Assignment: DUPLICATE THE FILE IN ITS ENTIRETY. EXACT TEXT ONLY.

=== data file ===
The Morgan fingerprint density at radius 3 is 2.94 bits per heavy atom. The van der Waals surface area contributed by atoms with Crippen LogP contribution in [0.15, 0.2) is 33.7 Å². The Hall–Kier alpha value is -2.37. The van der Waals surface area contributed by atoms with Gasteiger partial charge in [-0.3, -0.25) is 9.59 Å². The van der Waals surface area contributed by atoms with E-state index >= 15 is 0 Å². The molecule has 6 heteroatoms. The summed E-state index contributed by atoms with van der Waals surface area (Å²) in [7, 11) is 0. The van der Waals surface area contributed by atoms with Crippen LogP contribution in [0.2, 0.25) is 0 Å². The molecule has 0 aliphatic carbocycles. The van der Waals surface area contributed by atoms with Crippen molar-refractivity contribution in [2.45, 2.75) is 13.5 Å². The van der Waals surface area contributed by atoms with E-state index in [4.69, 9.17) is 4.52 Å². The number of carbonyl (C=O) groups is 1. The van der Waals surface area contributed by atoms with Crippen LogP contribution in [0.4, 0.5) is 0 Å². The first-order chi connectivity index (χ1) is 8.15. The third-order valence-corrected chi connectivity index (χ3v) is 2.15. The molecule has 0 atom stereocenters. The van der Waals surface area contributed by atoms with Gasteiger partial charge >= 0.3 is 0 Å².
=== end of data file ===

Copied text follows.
The Morgan fingerprint density at radius 3 is 2.94 bits per heavy atom. The van der Waals surface area contributed by atoms with Crippen LogP contribution in [0.15, 0.2) is 33.7 Å². The Hall–Kier alpha value is -2.37. The van der Waals surface area contributed by atoms with Gasteiger partial charge in [-0.3, -0.25) is 9.59 Å². The van der Waals surface area contributed by atoms with E-state index >= 15 is 0 Å². The molecule has 6 heteroatoms. The summed E-state index contributed by atoms with van der Waals surface area (Å²) in [7, 11) is 0. The van der Waals surface area contributed by atoms with Crippen LogP contribution in [0.2, 0.25) is 0 Å². The molecule has 0 aliphatic carbocycles. The van der Waals surface area contributed by atoms with Crippen molar-refractivity contribution in [2.45, 2.75) is 13.5 Å². The van der Waals surface area contributed by atoms with E-state index in [4.69, 9.17) is 4.52 Å². The number of carbonyl (C=O) groups is 1. The van der Waals surface area contributed by atoms with Crippen LogP contribution in [0.4, 0.5) is 0 Å². The first-order chi connectivity index (χ1) is 8.15. The third-order valence-corrected chi connectivity index (χ3v) is 2.15. The molecule has 0 atom stereocenters. The van der Waals surface area contributed by atoms with Gasteiger partial charge >= 0.3 is 0 Å².